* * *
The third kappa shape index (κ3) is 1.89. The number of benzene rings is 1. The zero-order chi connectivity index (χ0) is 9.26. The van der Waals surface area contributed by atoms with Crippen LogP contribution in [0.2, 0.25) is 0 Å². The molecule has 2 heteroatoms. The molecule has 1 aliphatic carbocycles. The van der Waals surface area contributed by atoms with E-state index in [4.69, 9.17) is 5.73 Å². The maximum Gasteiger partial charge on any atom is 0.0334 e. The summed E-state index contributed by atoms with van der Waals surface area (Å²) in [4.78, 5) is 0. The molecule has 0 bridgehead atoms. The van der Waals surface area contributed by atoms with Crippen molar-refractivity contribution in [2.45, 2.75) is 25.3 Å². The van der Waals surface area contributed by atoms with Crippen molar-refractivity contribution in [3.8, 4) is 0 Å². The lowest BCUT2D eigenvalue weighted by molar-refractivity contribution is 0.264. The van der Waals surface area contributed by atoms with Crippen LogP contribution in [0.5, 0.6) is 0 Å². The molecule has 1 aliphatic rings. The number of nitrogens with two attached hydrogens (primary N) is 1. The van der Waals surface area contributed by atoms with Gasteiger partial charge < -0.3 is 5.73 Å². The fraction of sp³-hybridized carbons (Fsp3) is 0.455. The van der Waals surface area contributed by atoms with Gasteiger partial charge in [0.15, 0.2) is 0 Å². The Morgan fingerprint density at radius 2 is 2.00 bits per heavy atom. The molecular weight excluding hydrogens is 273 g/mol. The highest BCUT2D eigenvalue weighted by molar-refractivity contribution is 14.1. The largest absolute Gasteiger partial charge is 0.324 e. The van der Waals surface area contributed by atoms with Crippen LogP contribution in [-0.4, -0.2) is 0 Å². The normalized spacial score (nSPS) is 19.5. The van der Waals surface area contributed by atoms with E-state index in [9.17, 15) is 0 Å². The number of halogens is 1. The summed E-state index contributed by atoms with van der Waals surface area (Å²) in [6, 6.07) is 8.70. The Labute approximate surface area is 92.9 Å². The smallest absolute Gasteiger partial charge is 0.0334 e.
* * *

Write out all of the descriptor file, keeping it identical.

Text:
The third kappa shape index (κ3) is 1.89. The number of benzene rings is 1. The zero-order chi connectivity index (χ0) is 9.26. The van der Waals surface area contributed by atoms with Crippen LogP contribution in [0.2, 0.25) is 0 Å². The molecule has 2 heteroatoms. The molecule has 1 aliphatic carbocycles. The van der Waals surface area contributed by atoms with E-state index in [4.69, 9.17) is 5.73 Å². The maximum Gasteiger partial charge on any atom is 0.0334 e. The summed E-state index contributed by atoms with van der Waals surface area (Å²) in [4.78, 5) is 0. The molecule has 0 bridgehead atoms. The van der Waals surface area contributed by atoms with Crippen molar-refractivity contribution in [2.45, 2.75) is 25.3 Å². The van der Waals surface area contributed by atoms with Crippen molar-refractivity contribution in [3.8, 4) is 0 Å². The lowest BCUT2D eigenvalue weighted by molar-refractivity contribution is 0.264. The van der Waals surface area contributed by atoms with Crippen LogP contribution in [0.5, 0.6) is 0 Å². The molecule has 1 aliphatic rings. The number of nitrogens with two attached hydrogens (primary N) is 1. The van der Waals surface area contributed by atoms with Gasteiger partial charge < -0.3 is 5.73 Å². The fraction of sp³-hybridized carbons (Fsp3) is 0.455. The van der Waals surface area contributed by atoms with Gasteiger partial charge in [0.15, 0.2) is 0 Å². The Morgan fingerprint density at radius 2 is 2.00 bits per heavy atom. The molecular weight excluding hydrogens is 273 g/mol. The highest BCUT2D eigenvalue weighted by molar-refractivity contribution is 14.1. The largest absolute Gasteiger partial charge is 0.324 e. The van der Waals surface area contributed by atoms with Crippen LogP contribution in [-0.4, -0.2) is 0 Å². The normalized spacial score (nSPS) is 19.5. The van der Waals surface area contributed by atoms with E-state index in [9.17, 15) is 0 Å². The number of halogens is 1. The summed E-state index contributed by atoms with van der Waals surface area (Å²) in [6, 6.07) is 8.70. The Labute approximate surface area is 92.9 Å². The smallest absolute Gasteiger partial charge is 0.0334 e.